07 March 2008

Love and Consequences

Many readers will no doubt remember James Frey, the best-selling memoirist whose work, "A Million Little Pieces," turned out to be a packet of lies, uncovered as such only after Oprah Winfrey made a fool of herself rushing to his defense.

In recent days, two more so-called memoirs have turned out to be as false as Frey's, (or as those of his South Park counterpart, Towlie).

There was Mischa Defonseca, author of "Mischa: A Memoir of the Holocaust Years." This was first published in France (and in French) eleven years ago. It made a huge splash, and was translated into 18 languages. Unfortunately, it was tommyrot. Mischa did have a compelling story to tell, had she only stuck to telling it. Her parents were members of the Belgian resistance and they were killed by the Nazis.

But neither they nor she were Jewish, as her 'memoir' presumes. And she did not, in their absence, revert to a feral condition, which is the gist of the book's plot. She was, rather, taken in by her grandfather and lived out the war in relative comfort.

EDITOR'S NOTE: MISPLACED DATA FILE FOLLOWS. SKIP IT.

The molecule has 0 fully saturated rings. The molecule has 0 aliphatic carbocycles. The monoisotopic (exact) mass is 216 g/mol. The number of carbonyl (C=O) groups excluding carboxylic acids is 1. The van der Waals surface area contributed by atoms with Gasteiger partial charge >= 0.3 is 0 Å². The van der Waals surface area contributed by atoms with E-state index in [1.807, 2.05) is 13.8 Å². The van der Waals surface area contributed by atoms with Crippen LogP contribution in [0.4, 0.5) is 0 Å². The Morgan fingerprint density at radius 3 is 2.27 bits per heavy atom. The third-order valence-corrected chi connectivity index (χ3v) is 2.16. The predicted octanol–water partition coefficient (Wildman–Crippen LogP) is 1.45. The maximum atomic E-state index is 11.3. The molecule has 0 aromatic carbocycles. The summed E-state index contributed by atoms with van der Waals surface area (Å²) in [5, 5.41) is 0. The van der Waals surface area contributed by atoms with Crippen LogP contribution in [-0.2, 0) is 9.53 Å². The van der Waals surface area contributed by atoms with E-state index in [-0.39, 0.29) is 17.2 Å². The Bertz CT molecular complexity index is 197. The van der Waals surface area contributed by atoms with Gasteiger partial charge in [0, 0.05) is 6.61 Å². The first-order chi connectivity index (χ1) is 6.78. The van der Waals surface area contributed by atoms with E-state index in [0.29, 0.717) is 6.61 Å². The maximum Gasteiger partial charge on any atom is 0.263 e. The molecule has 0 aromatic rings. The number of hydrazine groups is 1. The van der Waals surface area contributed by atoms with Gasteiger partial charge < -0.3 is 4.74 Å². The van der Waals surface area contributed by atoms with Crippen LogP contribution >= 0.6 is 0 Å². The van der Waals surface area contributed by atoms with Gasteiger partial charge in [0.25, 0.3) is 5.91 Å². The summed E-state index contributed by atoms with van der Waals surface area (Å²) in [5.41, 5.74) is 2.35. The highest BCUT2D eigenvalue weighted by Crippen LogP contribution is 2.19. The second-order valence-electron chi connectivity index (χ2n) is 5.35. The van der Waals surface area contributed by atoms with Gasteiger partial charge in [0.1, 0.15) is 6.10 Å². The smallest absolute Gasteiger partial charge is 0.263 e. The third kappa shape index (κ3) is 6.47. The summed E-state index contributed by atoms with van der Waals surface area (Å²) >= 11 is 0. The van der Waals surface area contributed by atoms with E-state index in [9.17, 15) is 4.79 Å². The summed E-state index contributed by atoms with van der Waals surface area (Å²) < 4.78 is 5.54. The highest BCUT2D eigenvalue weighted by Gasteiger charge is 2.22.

"She belonged to a very good family and lived in the most beautiful house on the street," an old acquaintance has said.

These lies took time to unravel. But on leap day, February 29, Mischa fessed up.

But even that's not the latest one. And here we return to Oprah. For Ms Winfrey has expressed enthusiasm over LOVE AND CONSEQUENCES, a supposedly autobiographical tale of a gal who grew up running drugs for the gangs in the 'hood, in south central L.A., written by one Margaret B. Jones.

On Tuesday, March 4, the publisher recalled 19,000 copies of the book -- all apparently destined for paper recycling -- as Ms Jones turned out to be Margaret Seltzer, a well-to-do product of the San Fernando Valley, not of southcentral anywhere. Gag me with a spoon.

The title, "Love and Consequences" is a piece of art in itself. Those of us who love the non-fiction memoir as a genre are now doomed to face the consequence of such fraud -- we never know when we're reading one.

Oh times, Oh morals, Oh Oprah!

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Knowledge is warranted belief -- it is the body of belief that we build up because, while living in this world, we've developed good reasons for believing it. What we know, then, is what works -- and it is, necessarily, what has worked for us, each of us individually, as a first approximation. For my other blog, on the struggles for control in the corporate suites, see www.proxypartisans.blogspot.com.